German chancellor’s return, Trump’s new press secretary and fashion gloom

Planet Business: Merkel errs on the side of caution amid coronavirus

Image of the week: Angela Merkel

The more you see Angela Merkel, the more you wish certain other leaders of major economies could be even 10 per cent more like her. But the German chancellor can't be rated as highly in her home country as she is outside of it, can she? In fact, she's the most popular politician in Germany, with her approval rating surging 11 points to 64 per cent, according to a recent poll for German broadcaster ARD. Some 15 years into her job, Merkel (65) is reckoned to be having a good pandemic, as much as that is possible, with even her public speeches viewed positively. Merkel spent two weeks at home in precautionary quarantine after coming into contact with a doctor who tested positive for Covid-19, but she returned to her office on Friday and returned to the business of cabinet meetings on Wednesday, amid talk of both a recession and a fifth term.

In numbers: Fashion blues

30%
Drop in global fashion sales in 2020 forecast by the Business of Fashion and McKinsey in a gloomy new report on the sector's fortunes.

80%
As many as four-fifths of listed fashion companies will be in financial distress if their outlets stay shut for two months or more, the report warned.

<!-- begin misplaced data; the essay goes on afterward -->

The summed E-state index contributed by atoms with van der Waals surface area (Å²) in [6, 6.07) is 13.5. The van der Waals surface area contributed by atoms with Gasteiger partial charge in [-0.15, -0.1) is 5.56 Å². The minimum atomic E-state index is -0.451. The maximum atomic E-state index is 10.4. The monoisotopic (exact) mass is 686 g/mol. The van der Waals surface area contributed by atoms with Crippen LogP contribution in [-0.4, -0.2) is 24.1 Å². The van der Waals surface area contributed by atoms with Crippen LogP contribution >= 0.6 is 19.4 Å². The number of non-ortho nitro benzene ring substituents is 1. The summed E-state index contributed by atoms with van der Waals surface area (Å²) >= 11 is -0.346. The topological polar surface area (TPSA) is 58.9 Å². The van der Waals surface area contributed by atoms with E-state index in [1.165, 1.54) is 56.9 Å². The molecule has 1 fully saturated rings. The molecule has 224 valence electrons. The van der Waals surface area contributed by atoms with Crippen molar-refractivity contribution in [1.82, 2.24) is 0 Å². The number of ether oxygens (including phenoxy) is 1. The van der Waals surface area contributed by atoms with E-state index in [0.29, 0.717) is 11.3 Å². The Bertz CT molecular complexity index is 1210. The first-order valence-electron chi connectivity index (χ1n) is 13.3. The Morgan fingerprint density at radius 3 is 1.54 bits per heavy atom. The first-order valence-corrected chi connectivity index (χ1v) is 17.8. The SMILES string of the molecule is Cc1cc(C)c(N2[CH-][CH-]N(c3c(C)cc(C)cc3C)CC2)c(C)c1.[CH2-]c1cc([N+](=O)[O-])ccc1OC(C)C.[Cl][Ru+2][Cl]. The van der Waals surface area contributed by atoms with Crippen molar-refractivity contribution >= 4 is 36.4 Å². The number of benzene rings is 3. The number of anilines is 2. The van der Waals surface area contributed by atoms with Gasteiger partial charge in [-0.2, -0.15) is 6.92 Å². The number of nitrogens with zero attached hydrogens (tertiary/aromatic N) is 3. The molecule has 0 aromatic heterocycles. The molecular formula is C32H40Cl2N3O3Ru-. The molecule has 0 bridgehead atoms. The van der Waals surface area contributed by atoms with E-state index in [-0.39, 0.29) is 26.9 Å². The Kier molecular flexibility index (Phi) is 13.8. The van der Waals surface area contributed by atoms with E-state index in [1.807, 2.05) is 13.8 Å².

1 million
Number of Bangladeshi garment industry workers who have already been laid off as a result of the cancelled or suspended clothing orders.

Getting to know: Kayleigh McEnany

Becoming at all familiar with Kayleigh McEnany, US president Donald Trump's new press secretary, is strictly optional. Her predecessor, Stephanie Grisham, held the position for just nine months and never actually held a press briefing, which is a neat trick she can add to her LinkedIn profile. McEnany (31), a Trump campaign spokeswoman, is the US president's fourth press secretary (after Grisham, Sarah Huckabee Sanders and Sean Spicer), and she arrives with some alternative-reality clangers in her back catalogue. In February, she maintained to Fox News that "we will not see diseases like the coronavirus come here", describing this as "refreshing when contrasting it with the awful presidency of President Obama". More appearances on Fox News are predicted.

The list: Re-opening for business

Although many countries are in the process of tightening rather that phasing out their Covid-19 restrictions, there are signs of an easing, or at least some sort of exit strategy, in others.

1. China In Wuhan, where it all began, the lockdown has been lifted after two months and outbound travel has resumed.

2. Denmark A "cautious reopening", starting with daycare and primary schools, is pencilled in for April 15th, but Danish prime minister Mette Frederiksen has described the process as "a bit like walking the tightrope".

3. Austria Small shops, hardware and gardening stores will be allowed to reopen under certain conditions after Easter, with all retailers likely to follow from May 1st.

4. Italy Giuseppe Conti's government is this weekend expected to review its restrictions, currently due to expire on April 13th.

5. Spain The crisis is far from over in Spain, but officials are working on a plan to exit its lockdown. It will be dependent, however, on mass-scale antibody testing.